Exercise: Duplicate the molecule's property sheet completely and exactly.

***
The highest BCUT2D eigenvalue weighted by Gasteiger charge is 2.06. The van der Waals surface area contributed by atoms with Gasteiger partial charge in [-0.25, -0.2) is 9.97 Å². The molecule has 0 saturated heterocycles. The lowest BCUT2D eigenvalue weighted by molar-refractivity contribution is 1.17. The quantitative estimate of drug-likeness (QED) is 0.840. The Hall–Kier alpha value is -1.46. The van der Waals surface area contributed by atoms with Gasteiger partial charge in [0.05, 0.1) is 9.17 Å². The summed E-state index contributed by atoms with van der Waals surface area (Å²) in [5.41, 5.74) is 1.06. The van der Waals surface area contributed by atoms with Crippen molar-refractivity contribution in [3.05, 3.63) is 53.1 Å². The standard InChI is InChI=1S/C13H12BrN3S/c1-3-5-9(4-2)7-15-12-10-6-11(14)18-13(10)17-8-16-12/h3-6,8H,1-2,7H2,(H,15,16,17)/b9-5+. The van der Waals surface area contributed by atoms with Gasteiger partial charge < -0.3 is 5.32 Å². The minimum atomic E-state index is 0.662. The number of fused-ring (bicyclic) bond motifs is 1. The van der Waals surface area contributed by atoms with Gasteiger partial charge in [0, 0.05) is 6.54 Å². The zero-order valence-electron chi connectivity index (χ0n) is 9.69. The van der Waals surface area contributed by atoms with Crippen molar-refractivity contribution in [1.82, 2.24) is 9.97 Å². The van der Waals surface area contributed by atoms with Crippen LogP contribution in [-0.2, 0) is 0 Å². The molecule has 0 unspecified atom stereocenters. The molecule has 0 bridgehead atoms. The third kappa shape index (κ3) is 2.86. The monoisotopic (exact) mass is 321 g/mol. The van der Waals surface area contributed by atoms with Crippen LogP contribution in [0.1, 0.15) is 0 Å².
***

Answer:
The highest BCUT2D eigenvalue weighted by Gasteiger charge is 2.06. The van der Waals surface area contributed by atoms with Gasteiger partial charge in [-0.25, -0.2) is 9.97 Å². The molecule has 0 saturated heterocycles. The lowest BCUT2D eigenvalue weighted by molar-refractivity contribution is 1.17. The quantitative estimate of drug-likeness (QED) is 0.840. The Hall–Kier alpha value is -1.46. The van der Waals surface area contributed by atoms with Gasteiger partial charge in [0.05, 0.1) is 9.17 Å². The summed E-state index contributed by atoms with van der Waals surface area (Å²) in [5.41, 5.74) is 1.06. The van der Waals surface area contributed by atoms with Crippen molar-refractivity contribution in [3.05, 3.63) is 53.1 Å². The standard InChI is InChI=1S/C13H12BrN3S/c1-3-5-9(4-2)7-15-12-10-6-11(14)18-13(10)17-8-16-12/h3-6,8H,1-2,7H2,(H,15,16,17)/b9-5+. The van der Waals surface area contributed by atoms with Gasteiger partial charge < -0.3 is 5.32 Å². The minimum atomic E-state index is 0.662. The number of fused-ring (bicyclic) bond motifs is 1. The van der Waals surface area contributed by atoms with Gasteiger partial charge in [0, 0.05) is 6.54 Å². The zero-order valence-electron chi connectivity index (χ0n) is 9.69. The van der Waals surface area contributed by atoms with Crippen molar-refractivity contribution in [1.82, 2.24) is 9.97 Å². The van der Waals surface area contributed by atoms with Crippen LogP contribution in [-0.2, 0) is 0 Å². The molecule has 0 unspecified atom stereocenters. The molecule has 0 bridgehead atoms. The third kappa shape index (κ3) is 2.86. The monoisotopic (exact) mass is 321 g/mol. The van der Waals surface area contributed by atoms with Crippen LogP contribution in [0.1, 0.15) is 0 Å².